Considering going single speed…

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  • Considering going single speed…
  • poly
    Member

    I am considering building a winter commuter (possibly Pompetamine). Ideally from a cost perspective I’d single speed it. Ideally my legs would prefer an Alfine hub – as I am fat and unfit.

    Commute is 17 miles, mostly quite flat but there are some short hills. Most days I would commute one way only (and go by train the other way).

    Google seems to suggest that 32:18 is a common starting point for single speed. My road bike’s smallest chainring is 39, so would running 39:21 give a reasonable idea of the pain I will suffer on this? Something tells me crank length and tire diameter have an impact too – but are they small enough to ignore?

    I don’t want to buy this and discover I can’t ride it for its main purpose.

    warpcow
    Member

    32:18 will be for offroad. Onroad, 39:18 would be about right for an averagely hilly commute imo.

    curlie467
    Member

    32:18 would drive you mad on the road, way too spinny.
    My road tyred mtb runs 42:16 and is fine for me but I have been SSing for a few years so go with warpcows suggestion of 39:18 and see how you get on.

    What they said, 39-18 would peobably hurt just enough on the climbs without being too spinny on the flats.

    jamiep
    Member

    On road in a fairly hilly Edinburgh city centre – 16:40. 26″ mtb

    Premier Icon D0NK
    Subscriber

    I had a pompino for several years, 48×18 and that was spot on I reckon, 18mph cruising speed, bit of a push away from the lights or if it was windy and I was tired. I managed to drag it up some big seriously steep hills on just for fun rides too. You could try lower gearing but unless you’re really out of shape or have a very hilly commute I would go much lower.

    Recently had a cxer running 42×18, offroad on well surfaced tracks was fine but too hard for rough uphill tracks and a bit spinny on the tarmac.

    theflatboy
    Member

    I have a Pompetamine that is used for commuting, heavy duty shopping and child transport. I have 42/18 on it, which spins out when unladen but means I can still get up decent hills with heavy loads on it.

    happyrider
    Member

    39/12 here but no massive hills on my commute. It’s ok to *swoon*

    Premier Icon takisawa2
    Subscriber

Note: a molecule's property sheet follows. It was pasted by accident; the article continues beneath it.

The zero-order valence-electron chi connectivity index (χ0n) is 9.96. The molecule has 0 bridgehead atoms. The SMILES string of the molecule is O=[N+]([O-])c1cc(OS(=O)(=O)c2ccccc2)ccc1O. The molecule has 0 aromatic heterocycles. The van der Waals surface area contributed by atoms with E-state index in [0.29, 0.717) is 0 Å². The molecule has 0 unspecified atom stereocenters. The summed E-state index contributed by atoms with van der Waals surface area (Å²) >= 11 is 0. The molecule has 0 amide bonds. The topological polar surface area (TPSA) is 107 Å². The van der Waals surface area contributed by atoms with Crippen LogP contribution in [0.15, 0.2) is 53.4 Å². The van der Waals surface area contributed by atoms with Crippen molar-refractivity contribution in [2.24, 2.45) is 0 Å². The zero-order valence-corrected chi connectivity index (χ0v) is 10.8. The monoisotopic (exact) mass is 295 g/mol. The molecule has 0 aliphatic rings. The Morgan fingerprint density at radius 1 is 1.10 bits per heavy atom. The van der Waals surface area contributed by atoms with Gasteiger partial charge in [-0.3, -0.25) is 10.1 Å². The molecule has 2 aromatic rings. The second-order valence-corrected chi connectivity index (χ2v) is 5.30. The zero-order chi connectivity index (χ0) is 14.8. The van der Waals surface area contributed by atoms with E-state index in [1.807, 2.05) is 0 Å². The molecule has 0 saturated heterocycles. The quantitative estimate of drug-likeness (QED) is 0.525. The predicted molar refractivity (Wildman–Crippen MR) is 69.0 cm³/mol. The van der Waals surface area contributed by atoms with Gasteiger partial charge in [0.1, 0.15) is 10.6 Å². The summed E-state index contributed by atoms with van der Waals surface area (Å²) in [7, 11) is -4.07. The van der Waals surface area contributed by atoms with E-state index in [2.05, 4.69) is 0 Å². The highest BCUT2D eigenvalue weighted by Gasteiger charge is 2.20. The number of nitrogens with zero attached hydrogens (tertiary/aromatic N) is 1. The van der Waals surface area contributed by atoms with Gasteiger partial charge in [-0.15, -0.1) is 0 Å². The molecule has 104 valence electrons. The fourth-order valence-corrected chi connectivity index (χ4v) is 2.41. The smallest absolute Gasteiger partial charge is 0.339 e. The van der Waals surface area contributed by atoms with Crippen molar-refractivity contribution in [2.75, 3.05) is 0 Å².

39/18 would be my starting point, till your up to speed.

    poly
    Member

    OK 39/18… so can I test the survivability of that by simply riding that combination (or the closest I have) on my road bike?

    soobalias
    Member

    worth remembering that you will be able to push a bigger gear, when the only option is to get off/walk

    its also worth getting your head into gear inches, to easily compare combinations.

    CraigW
    Member

    Try fixed gear, its fun.

    For fixed, I think about 65 to 75 gear inches would be a good start. Most hills would be manageable, and not too spinny. Maybe a bit higher gear if you are somewhere flat.
    So something like 39×16 or 39×15.

    robbo76
    Member

    I commute to work on single speed mtb i run 36 x 16. With two longish hills and i find it ok.

    DrP
    Member

    Am I odd in thinking a lot of the suggestions are very short gears?
    If your commute is mostly flat, you’re really going to be spinning your legs very fast indeed at 39:18… This is road we’re talking about isn’t it?
    I would consider something like 42:16 to 46:16 personally….!

    DrP

    jonba
    Member

    I run 45:18. On my pompetamine. Use it on winter club runs and can cruise at 18mph keep up with the group as long as they don’t go much above 30 and climb hills. I’ve got up a 20% one but I had to use all the road by the end.

    Alfine chainsets are cheap on planet x with a discount today. It is much easier and cheaper to change the rear sprocket than the chainring. Pick your chainring size to give you options.

    theflatboy
    Member

    Jonba, I was about to say exactly that. I was tempted to get a slightly smaller sprocket when I recently had to replace it, but concluded that I still need the lower gear for a laden bike on the hills.

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